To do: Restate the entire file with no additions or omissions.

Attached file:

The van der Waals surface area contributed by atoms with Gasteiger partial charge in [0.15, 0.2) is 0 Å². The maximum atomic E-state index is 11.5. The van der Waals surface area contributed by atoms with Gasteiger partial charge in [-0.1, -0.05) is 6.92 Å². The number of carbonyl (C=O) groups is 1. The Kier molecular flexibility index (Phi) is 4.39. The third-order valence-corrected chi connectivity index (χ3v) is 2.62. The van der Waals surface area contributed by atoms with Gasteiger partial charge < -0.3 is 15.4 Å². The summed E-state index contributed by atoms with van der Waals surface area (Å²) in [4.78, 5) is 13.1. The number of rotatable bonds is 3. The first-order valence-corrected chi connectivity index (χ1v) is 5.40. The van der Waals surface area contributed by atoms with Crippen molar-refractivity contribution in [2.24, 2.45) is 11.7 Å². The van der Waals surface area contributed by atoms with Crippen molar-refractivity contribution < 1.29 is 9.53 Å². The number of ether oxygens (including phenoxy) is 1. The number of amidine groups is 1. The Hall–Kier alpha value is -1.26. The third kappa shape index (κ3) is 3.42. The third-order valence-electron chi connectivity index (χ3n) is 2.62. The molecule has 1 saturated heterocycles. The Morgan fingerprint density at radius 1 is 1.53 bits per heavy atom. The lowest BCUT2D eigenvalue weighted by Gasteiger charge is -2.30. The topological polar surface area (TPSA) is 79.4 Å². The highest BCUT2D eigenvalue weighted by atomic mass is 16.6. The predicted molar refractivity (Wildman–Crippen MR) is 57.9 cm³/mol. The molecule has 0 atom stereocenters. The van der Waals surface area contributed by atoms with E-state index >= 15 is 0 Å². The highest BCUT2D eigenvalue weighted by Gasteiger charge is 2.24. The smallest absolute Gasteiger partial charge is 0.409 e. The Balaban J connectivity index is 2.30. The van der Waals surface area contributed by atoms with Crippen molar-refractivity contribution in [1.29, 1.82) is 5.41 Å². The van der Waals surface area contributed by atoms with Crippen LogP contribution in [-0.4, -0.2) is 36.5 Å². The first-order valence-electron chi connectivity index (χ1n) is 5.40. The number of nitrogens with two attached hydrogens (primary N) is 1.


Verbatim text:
The van der Waals surface area contributed by atoms with Gasteiger partial charge in [0.15, 0.2) is 0 Å². The maximum atomic E-state index is 11.5. The van der Waals surface area contributed by atoms with Gasteiger partial charge in [-0.1, -0.05) is 6.92 Å². The number of carbonyl (C=O) groups is 1. The Kier molecular flexibility index (Phi) is 4.39. The third-order valence-corrected chi connectivity index (χ3v) is 2.62. The van der Waals surface area contributed by atoms with Gasteiger partial charge < -0.3 is 15.4 Å². The summed E-state index contributed by atoms with van der Waals surface area (Å²) in [4.78, 5) is 13.1. The number of rotatable bonds is 3. The first-order valence-corrected chi connectivity index (χ1v) is 5.40. The van der Waals surface area contributed by atoms with Crippen molar-refractivity contribution in [2.24, 2.45) is 11.7 Å². The van der Waals surface area contributed by atoms with Crippen molar-refractivity contribution < 1.29 is 9.53 Å². The number of ether oxygens (including phenoxy) is 1. The number of amidine groups is 1. The Hall–Kier alpha value is -1.26. The third kappa shape index (κ3) is 3.42. The third-order valence-electron chi connectivity index (χ3n) is 2.62. The molecule has 1 saturated heterocycles. The Morgan fingerprint density at radius 1 is 1.53 bits per heavy atom. The lowest BCUT2D eigenvalue weighted by Gasteiger charge is -2.30. The topological polar surface area (TPSA) is 79.4 Å². The highest BCUT2D eigenvalue weighted by atomic mass is 16.6. The predicted molar refractivity (Wildman–Crippen MR) is 57.9 cm³/mol. The molecule has 0 atom stereocenters. The van der Waals surface area contributed by atoms with E-state index >= 15 is 0 Å². The highest BCUT2D eigenvalue weighted by Gasteiger charge is 2.24. The smallest absolute Gasteiger partial charge is 0.409 e. The Balaban J connectivity index is 2.30. The van der Waals surface area contributed by atoms with Crippen molar-refractivity contribution in [1.29, 1.82) is 5.41 Å². The van der Waals surface area contributed by atoms with Crippen LogP contribution in [-0.4, -0.2) is 36.5 Å². The first-order valence-electron chi connectivity index (χ1n) is 5.40. The number of nitrogens with two attached hydrogens (primary N) is 1.